view from mars

"Enlighten the people generally, and tyranny and oppressions of body and mind will vanish like evil spirits at the dawn of day."

Wednesday, March 08, 2006

c-ville weekly hearts goode

So the C-ville Weekly threw its $.02 into the MZM/Goode story. It ain't worth much more than that.

I gotta say, I'm really disappointed in their coverage of the story. While this week's cover features a huge head-shot of Goode with the words "Bad times for Virgil Goode?" splashed across the bottom, I was hard pressed to find much criticism of any substance.

This passage seems to be the thesis:
However, Goode’s association with the lurid scandal could hurt his political fortunes. The affable Goode is immensely popular throughout most of the huge Fifth District, which is roughly the size of New Jersey, having won at least 63 percent of the vote in the last two elections. Even the two Democrats who are vying for his seat say the MZM affair will not be enough, by itself, to sway voters away from Goode. But it may have tarnished his squeaky clean image.
This passage seems to be the conclusion:
It’s too early to tell whether Goode’s constituents care about the scandal. Watkins of the Fifth District Republicans says people will view efforts to equate Goode with Cunningham or Wade as nothing but partisan attacks.
Watkins is actually Tucker Watkins, chairman of the Fifth's Republican committee. The author relies quite heavily on Watkins' remarks elsewhere in the piece:
Tucker Watkins, the Fifth District’s Republican chairman, agrees, predicting that the MZM case will have no impact on Goode’s run in Congress. “You’re talking about a guy who’s worked hard to bring jobs into the District,” Watkins says. “I think they’re barking up a real bad tree on this one.”
And here:
In both Richmond and Washington he developed a reputation as a man of the people (despite a net worth of between $1.2 million and $3.3 million). His office in Rocky Mount is rickety and his car has 270,000 miles on it, according to Watkins.

And here:
“Virgil Goode has a 33-year record in public office,” Watkins says. “Almost nobody questions Congressman Goode’s integrity.”

To further justify this storyline that appears throughout the article, the author includes this bit:
James H. Hershman, a professor at Georgetown University and expert in Virginia politics, thinks only revelations that Goode knowingly broke the law could force the popular congressman out of office. After all, he says, many of Goode’s constituents will see his dealings with MZM as being just that of their loyal Congressman trying to bring much-needed jobs to the Southside.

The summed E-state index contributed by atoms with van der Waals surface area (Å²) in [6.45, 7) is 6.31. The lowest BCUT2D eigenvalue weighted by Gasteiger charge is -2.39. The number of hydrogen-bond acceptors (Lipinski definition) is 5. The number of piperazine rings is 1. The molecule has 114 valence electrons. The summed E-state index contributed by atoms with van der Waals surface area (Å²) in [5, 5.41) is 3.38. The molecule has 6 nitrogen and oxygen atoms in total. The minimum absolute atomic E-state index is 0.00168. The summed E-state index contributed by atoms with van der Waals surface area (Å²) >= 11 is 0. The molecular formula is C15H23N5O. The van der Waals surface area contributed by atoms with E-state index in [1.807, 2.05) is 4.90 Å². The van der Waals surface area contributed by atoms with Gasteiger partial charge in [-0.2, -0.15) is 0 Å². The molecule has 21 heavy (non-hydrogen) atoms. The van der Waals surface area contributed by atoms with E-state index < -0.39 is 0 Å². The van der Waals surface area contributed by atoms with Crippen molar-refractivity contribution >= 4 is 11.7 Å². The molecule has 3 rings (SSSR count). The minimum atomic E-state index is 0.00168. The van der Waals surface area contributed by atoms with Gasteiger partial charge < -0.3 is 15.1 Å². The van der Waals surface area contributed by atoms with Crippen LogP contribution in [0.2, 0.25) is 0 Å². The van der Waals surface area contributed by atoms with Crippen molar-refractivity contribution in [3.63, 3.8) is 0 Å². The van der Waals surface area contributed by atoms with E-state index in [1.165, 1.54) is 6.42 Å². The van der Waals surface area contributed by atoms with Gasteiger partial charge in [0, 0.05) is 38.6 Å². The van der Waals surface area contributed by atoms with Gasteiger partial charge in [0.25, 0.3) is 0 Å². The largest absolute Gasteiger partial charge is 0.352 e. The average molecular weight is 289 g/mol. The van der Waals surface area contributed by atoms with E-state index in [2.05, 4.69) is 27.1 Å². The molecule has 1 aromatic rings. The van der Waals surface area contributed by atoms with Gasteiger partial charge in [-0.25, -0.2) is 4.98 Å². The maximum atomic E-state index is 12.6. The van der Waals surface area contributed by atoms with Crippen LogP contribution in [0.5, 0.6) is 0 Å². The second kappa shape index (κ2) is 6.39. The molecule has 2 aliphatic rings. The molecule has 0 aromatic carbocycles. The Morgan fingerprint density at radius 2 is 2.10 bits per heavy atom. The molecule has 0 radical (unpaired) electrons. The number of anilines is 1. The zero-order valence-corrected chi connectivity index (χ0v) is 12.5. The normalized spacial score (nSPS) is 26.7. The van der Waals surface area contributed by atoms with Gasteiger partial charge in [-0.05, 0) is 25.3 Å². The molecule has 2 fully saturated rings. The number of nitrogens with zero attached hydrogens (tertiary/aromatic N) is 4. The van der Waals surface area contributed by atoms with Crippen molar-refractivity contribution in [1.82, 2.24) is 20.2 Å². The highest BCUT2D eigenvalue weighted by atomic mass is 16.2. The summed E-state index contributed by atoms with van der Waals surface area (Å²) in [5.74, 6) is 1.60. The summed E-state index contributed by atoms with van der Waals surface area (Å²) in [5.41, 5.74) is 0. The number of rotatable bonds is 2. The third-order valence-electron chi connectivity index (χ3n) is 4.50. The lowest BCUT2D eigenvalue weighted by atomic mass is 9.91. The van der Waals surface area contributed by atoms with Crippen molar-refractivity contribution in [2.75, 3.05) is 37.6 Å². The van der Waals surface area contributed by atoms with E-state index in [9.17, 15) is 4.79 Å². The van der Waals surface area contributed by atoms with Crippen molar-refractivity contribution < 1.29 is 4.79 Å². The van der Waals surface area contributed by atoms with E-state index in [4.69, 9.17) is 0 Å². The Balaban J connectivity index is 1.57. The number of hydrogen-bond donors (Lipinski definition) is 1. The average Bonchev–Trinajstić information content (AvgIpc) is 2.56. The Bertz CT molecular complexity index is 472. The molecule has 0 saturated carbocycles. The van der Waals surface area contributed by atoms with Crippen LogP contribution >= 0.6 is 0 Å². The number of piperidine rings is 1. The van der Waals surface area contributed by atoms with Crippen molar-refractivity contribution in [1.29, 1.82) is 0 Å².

“He’ll probably survive it politically,” Hershman says.

The author relies on Hershman's assessment to make this bold claim:
But despite Goode’s brush with wonkish infamy, it will probably take more than a confusing Capitol Hill imbroglio to take down the entrenched, five-term incumbent.
It's actually not that confusing, and any reader who bothers with the article can see that right away as the majority of the text is spent summarizing the suspicious activity Goode has engaged in. "Expert" criticism is limited to comments made by Al Weed and Bern Ewert.

In the timeline that follows, the author notes that the initial $3.6 million earmark occurred during an "undisclosed month" in 2003 and then correctly identifies Wade's reimbursement of MZM employees to Goode as occurring in "March." From a previous article I cited from USA TODAY we learn the following:
By the time Goode arranged an initial $3.6 million for the center in 2003, MZM's PAC and its employees had given the congressman nearly $33,000 in campaign contributions, making them at that point by far his biggest financial supporter for the 2004 election.
According to USA TODAY at least, contrary to the Weekly's timeline, the contributions occurred before Goode's earmark arrangement. This bit of information is missing completely from the Weekly's timeline, and is even implied that the opposite is true. Wrong, and completely irresponsible.

Nowhere in the Weekly's article does the author note that these contributions were given within a very short time period, and fails to add that none of the contributors had donated prior to this burst.

Here's what I think the thesis statement of the article ought to be:
Goode did not respond to C-VILLE’s questions, faxed at his request, by press time.
If they had waited, maybe they would have been able to point out some of those questions that Goode curiously refused to answer from the Roanoke Times. Instead, we get drek like this:
Rev. Cecil Bridgeforth of Shiloh Baptist Church in Danville told C-VILLE during the 2004 election season that when federal money comes to the Southside, “people think he’s ridden in on this white steed and he’s given us this money.”

Goode was trying to fill precisely this role, at least in his public machinations, through his relationship with MZM.

Nice. What a man of the people.


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